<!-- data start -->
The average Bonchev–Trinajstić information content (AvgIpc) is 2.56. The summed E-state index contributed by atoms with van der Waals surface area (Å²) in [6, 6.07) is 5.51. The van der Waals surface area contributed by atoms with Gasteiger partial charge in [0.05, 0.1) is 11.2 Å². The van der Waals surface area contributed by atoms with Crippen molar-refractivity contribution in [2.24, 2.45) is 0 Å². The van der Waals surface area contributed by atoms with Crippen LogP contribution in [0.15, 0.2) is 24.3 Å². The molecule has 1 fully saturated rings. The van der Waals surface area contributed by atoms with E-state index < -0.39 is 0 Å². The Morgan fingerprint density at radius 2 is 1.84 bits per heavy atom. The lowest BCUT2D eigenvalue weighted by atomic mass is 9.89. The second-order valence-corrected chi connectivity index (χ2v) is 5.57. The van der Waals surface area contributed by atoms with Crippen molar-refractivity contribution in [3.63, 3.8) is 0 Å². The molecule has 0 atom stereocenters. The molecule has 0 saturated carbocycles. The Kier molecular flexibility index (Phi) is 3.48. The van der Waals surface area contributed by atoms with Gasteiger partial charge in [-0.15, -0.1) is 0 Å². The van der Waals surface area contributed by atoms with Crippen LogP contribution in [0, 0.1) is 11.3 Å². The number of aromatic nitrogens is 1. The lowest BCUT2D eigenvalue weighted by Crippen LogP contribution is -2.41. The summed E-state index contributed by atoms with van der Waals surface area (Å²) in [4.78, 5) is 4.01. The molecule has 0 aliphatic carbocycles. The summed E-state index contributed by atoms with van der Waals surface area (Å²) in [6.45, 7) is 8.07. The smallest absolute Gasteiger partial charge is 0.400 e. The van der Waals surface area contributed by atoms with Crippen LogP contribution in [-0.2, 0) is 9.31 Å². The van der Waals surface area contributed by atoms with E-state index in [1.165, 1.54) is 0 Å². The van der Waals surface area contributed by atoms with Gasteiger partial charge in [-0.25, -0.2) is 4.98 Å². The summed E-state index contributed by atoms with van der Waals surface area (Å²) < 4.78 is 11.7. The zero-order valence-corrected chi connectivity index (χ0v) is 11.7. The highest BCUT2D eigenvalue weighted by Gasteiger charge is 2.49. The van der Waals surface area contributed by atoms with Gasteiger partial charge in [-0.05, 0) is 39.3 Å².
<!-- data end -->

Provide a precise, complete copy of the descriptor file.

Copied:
The average Bonchev–Trinajstić information content (AvgIpc) is 2.56. The summed E-state index contributed by atoms with van der Waals surface area (Å²) in [6, 6.07) is 5.51. The van der Waals surface area contributed by atoms with Gasteiger partial charge in [0.05, 0.1) is 11.2 Å². The van der Waals surface area contributed by atoms with Crippen molar-refractivity contribution in [2.24, 2.45) is 0 Å². The van der Waals surface area contributed by atoms with Crippen LogP contribution in [0.15, 0.2) is 24.3 Å². The molecule has 1 fully saturated rings. The van der Waals surface area contributed by atoms with E-state index < -0.39 is 0 Å². The Morgan fingerprint density at radius 2 is 1.84 bits per heavy atom. The lowest BCUT2D eigenvalue weighted by atomic mass is 9.89. The second-order valence-corrected chi connectivity index (χ2v) is 5.57. The van der Waals surface area contributed by atoms with Crippen molar-refractivity contribution in [3.63, 3.8) is 0 Å². The molecule has 0 atom stereocenters. The molecule has 0 saturated carbocycles. The Kier molecular flexibility index (Phi) is 3.48. The van der Waals surface area contributed by atoms with Gasteiger partial charge in [-0.15, -0.1) is 0 Å². The van der Waals surface area contributed by atoms with Crippen LogP contribution in [0, 0.1) is 11.3 Å². The number of aromatic nitrogens is 1. The lowest BCUT2D eigenvalue weighted by Crippen LogP contribution is -2.41. The summed E-state index contributed by atoms with van der Waals surface area (Å²) in [4.78, 5) is 4.01. The molecule has 0 aliphatic carbocycles. The summed E-state index contributed by atoms with van der Waals surface area (Å²) in [6.45, 7) is 8.07. The smallest absolute Gasteiger partial charge is 0.400 e. The van der Waals surface area contributed by atoms with Crippen LogP contribution in [-0.2, 0) is 9.31 Å². The van der Waals surface area contributed by atoms with E-state index in [1.165, 1.54) is 0 Å². The van der Waals surface area contributed by atoms with Gasteiger partial charge in [-0.25, -0.2) is 4.98 Å². The summed E-state index contributed by atoms with van der Waals surface area (Å²) < 4.78 is 11.7. The zero-order valence-corrected chi connectivity index (χ0v) is 11.7. The highest BCUT2D eigenvalue weighted by Gasteiger charge is 2.49. The van der Waals surface area contributed by atoms with Gasteiger partial charge in [-0.05, 0) is 39.3 Å².